PSA: Change; % rise, median (CI); I: 14.7 (3.4–36.7), C: 78.5 (48.1–115.5); p = 0.0008d

Primary

PSA: stable % participants; After 6 months; I: 46, C: 14; p = 0.00001d

Secondary

Wright et al. [29]

Calorie reduced diet of 1,200–2,000 kcal/day and <30 % daily energy from fat. Nutritional and behavioral teaching versus continued normal diet

T1%, I: 90, C: 66.6. T2%, I: 10, C: 33.3

Active monitoring/surveillance—47 %

Due to undergo prostatectomy—53 %

IGF-I: % change; baseline to 6 weeks; geometric mean. I: 17.0, C: 20.9; p = 0.84 between groupse

Primary

Change in intervention element; Calories consumed, % change; I: −46.6, C: −11.3; p = 0.03 between groupse

Secondary

Bosland et al. [30]

Beverage powder of soy protein isolate, 19.2 g, containing, 1.24 mg genistein, 0.78 mg daidzein, 0.11 mg glycitein versus calcium caseinate, 19.8 g

T1c or T2: 100 %

Prostatectomy/surgery: 100 %

Recurrence-free survival; Median time to recurrence; I: 31.5, C: 44; p = 0.62;

% recurrence; I: 27.2, C: 29.5; HR, coefficient, 0.96 (0.53–1.72) p = 0.89d

Primary

Aronson et al. [35]

Low-fat diet and fish oil supplement (200 mg eicosapentaenoic acid and 367 mg docosahaxaenoic acid daily) versus Western diet (40 % fat, 15 % protein, 45 % carbs) (control)

Localized: 100 %

Due to undergo surgery: 100 %

IGF-I: Change, mean difference; pre- and post-intervention; mean (SD), I: 8.8 (6.2), C: −0.4 (4.3); p = 0.25d

Primary

PSA: Change, mean difference; pre- and post-intervention; mean (SD), I: 0.08 (0.4), C: −0.09 (0.3); p = 0.53d

Secondary

Cell proliferation, % decrease of Ki67; I: 32.2 %, C: NR; p = 0.026d

Secondary

Aronson et al. [36]

Low-fat diet, 15 % kcal from fat, 30 % kcal from protein, including 35 g soy, 55 % kcal from carbohydrates, including 35 g fiber per day versus Western diet

Active monitoring: 100 %

PSA: Change at 4 weeks, mean (SD); I: 9.2 (2.7)–11.4 (5), C: 7.8 (1.5)–6.3 (3.6); p = 0.23d

Primary

IGF-I: Change at 4 weeks, mean (SD); I: 58 (16.4), C: 24 (9); p = 0.09d

Primary

DeVere White et al. [38]

450 mg genistein, 300 mg daidzein and other isoflavones daily versus 5 g/day of inert cellulose (P)

Active monitoring/surveillance: 100 %

PSA: % change, n (%); Increased, I: 14 (50 %), C: 17 (68 %); >20 % increase, I: 6 (21.4 %), C: 7 (28 %); Stable/reduced, I: 14 (50 %), C: 8 (32 %); >20 % reduction, I: 3 (10.7 %), C: 1 (4 %); p = 0.29d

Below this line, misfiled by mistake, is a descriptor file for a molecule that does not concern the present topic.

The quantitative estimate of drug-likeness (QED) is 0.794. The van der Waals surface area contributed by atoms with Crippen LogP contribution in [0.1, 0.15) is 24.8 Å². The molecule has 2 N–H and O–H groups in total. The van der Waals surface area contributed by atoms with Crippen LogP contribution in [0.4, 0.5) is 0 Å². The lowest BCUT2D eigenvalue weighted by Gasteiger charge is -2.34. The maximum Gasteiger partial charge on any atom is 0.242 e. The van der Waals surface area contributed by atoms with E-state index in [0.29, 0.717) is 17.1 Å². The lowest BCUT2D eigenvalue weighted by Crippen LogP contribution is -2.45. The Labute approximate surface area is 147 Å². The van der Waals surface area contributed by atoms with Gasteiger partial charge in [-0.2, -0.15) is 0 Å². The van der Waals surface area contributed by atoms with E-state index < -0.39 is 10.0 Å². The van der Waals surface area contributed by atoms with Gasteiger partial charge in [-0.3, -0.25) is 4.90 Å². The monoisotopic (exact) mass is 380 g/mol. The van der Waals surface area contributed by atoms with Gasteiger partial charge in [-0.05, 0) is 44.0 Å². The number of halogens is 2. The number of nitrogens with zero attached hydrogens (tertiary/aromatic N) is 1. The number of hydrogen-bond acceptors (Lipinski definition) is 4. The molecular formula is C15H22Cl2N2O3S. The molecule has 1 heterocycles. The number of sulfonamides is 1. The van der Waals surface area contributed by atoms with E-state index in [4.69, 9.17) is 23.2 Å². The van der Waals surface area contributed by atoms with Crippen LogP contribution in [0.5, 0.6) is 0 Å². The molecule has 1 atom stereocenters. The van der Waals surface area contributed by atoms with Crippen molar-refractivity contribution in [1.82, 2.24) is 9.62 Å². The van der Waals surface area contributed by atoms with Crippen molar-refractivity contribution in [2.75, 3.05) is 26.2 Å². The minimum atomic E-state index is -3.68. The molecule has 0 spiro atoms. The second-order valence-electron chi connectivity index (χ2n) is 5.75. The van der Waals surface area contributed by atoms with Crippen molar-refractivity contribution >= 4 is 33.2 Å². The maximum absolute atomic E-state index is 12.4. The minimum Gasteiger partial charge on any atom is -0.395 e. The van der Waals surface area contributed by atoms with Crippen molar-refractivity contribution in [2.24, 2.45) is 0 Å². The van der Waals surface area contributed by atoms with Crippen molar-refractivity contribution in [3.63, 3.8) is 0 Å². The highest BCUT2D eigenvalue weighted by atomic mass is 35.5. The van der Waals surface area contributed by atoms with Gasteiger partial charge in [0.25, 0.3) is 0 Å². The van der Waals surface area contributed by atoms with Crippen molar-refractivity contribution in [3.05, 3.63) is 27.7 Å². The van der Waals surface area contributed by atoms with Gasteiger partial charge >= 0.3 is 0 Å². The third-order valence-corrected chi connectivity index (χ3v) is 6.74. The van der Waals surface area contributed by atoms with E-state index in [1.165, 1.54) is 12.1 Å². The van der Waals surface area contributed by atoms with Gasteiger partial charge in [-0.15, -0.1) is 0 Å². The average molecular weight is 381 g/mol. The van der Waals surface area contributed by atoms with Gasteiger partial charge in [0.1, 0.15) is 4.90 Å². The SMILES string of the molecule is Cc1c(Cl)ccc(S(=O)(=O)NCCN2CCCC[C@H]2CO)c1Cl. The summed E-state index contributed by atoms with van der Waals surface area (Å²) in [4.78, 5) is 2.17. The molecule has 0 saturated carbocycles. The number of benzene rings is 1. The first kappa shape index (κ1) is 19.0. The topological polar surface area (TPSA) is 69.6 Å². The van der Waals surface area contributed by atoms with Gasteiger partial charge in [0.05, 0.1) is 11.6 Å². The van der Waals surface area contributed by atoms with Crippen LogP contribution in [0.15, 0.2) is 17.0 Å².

Primary

Relationship of isoflavones to PSA levels. Intercept value (SE); Genistein: 0.0021 (0.0171); Daidzein: −0.0020 (0.0017); Equol: 0.01388 (0.0435); p = 0.25d

Secondary

Kumar et al. [39]

Isoflavones, 40, 60, 80 mg versus control (usual care)

Localized: 100 %

Due to undergo prostatectomy: 100 %

PSA: change, difference in mean; pre to post treatment, mean (SD); I1: 4.88 (2.9)–5.52 (2.92), I2: 6.12 (2.6)–6.73 (NR), I3: 5.08 (2.58)–5.16 (8.66), C: 5.48 (3.38)–5.12 (1.86); Between-group p value = NR

Secondary

Cell proliferation. Mean Ki67%, mean (SD); I1: 3.2 (2.25), I2: 4.11 (3.53), I3: 4.63 (2.67), C: 4.22 (1.86); p > 0.05, NS

Primary

Carmody et al. [40]

Dietary advice (reduced meat, dairy, increased veg, plant based diet) and cooking classes versus control (wait-list control)

Radiotherapy: 30.6 %

Surgery: 55.6 %

Seed implantation: 13.9 %

PSA: Kinetics, Log PSA, mean difference baseline to 11 weeks, mean (CI); I: 0.032 (0.013–0.054) to 0.011 (−0.023 to 0.047), C: 0.038 (0.018–0.057) to 0.037 (0.009–0.065); p = 0.28e

Secondary

PSA: doubling time, mean difference in months; baseline to 3 months, mean (CI); I: 21.5 (12.8–66.8) to 58.5 (14.7–∞), C: 18.4 (12.1–39.2) to 18.7 (10.6–81); p = NRe

Secondary

Denmark-Wahnefried et al. [42]

Flaxseed-supplemented diet versus low-fat diet versus flaxseed-supplemented low-fat diet versus control (usual diet)

Due to undergo prostatectomy: 100 %

Proliferation rate: Mean Ki67; mean (CI); I1: 1.66 (1.13–2.64), I2: 2.56 (2.00–3.69), I3: 1.50 (1.05–2.65), C: 3.23 (2.42–3.92); I1 versus C: p = 0.0013; I2 versus C: p = 0.661

Primary

Tumor apoptotic rate, n (%); 0 %: I1: 29 (74 %), I2: 26 (74 %), I3: 32 (89 %), C: 33 (84 %); >0–1 %: I1: 6 (16 %), I2: 5 (14 %), I3: 1 (3 %), C: 5 (13 %); >1–2 %: I1: 4 (10 %), I2: 4 (12 %), I3: 3 (8 %), C: 1 (3 %); I1 versus C: p = 0.880; I2 versus C: p = 0.730

Secondary

PSA: Change, median difference baseline to follow up; median (CI); I1: 6.2 (4.8–7.7) to 6.4 (5–7), I2: 5.5 (4.6–6.7) to 5.6 (3.9–6.7), I3: 5.9 (4.9–9.4) to 5.7 (4.9–8.6), C: 5.3 (3.7–5.8) to 4.9 (3.5–6.2); I1 versus C: p = 0.286; I2 versus C: p = 0.764

Secondary

IGF-I: Change, difference in median baseline to follow up, median (CI); I1: 124 (115–148) to 119 (107–133), I2: 133 (109–150) to 123 (100–141), I3: 129 (110–148) to 125 (113–139), C: 128 (106–133) to 112 (98–128); I1 versus C: p = 0.174; I2 versus C: p = 0.370

Secondary

Parsons et al. [43]

Structured dietary education and telephone based counseling. Targeted increasing intake of vegetables, wholegrains, beans/legumes versus Control, printed material with standard guidelines recommending five servings of fruit and vegetables a day

Active monitoring/surveillance: 100 %

PSA: Change, mean difference; baseline to 6 months, mean (SD); I: 7.21 (4.14) to 9.94 (12.9), C: 6.94 (6.55) to 6.88 (6.98); p = 0.29; PSA: change, median difference baseline to 6 months, median (range); I: 5.47 (3–17.2) to 6.39 (2.56–72.5), C: 4.85 (1.77–23) to 4.09 (1.58–24.5); p = 0.21d

Secondary

Li et al. [44]

Low-fat (15 % fat), high-fiber (18 g/1,000 kcal) with 40 g soy protein daily versus control (USDA recommender diet)

%. T1c, I: 3.8, C: 7.1. T2a, I: 7.7, C: 14.3. T2b, I: 7.7, C: 0. T2c, I: 50, C: 57.1. T3a, I: 11.5, C: 14.3. T3b, I: 7.7, C: 0. T3c, I: 11.5, C: 7.1

Surgery: 100 %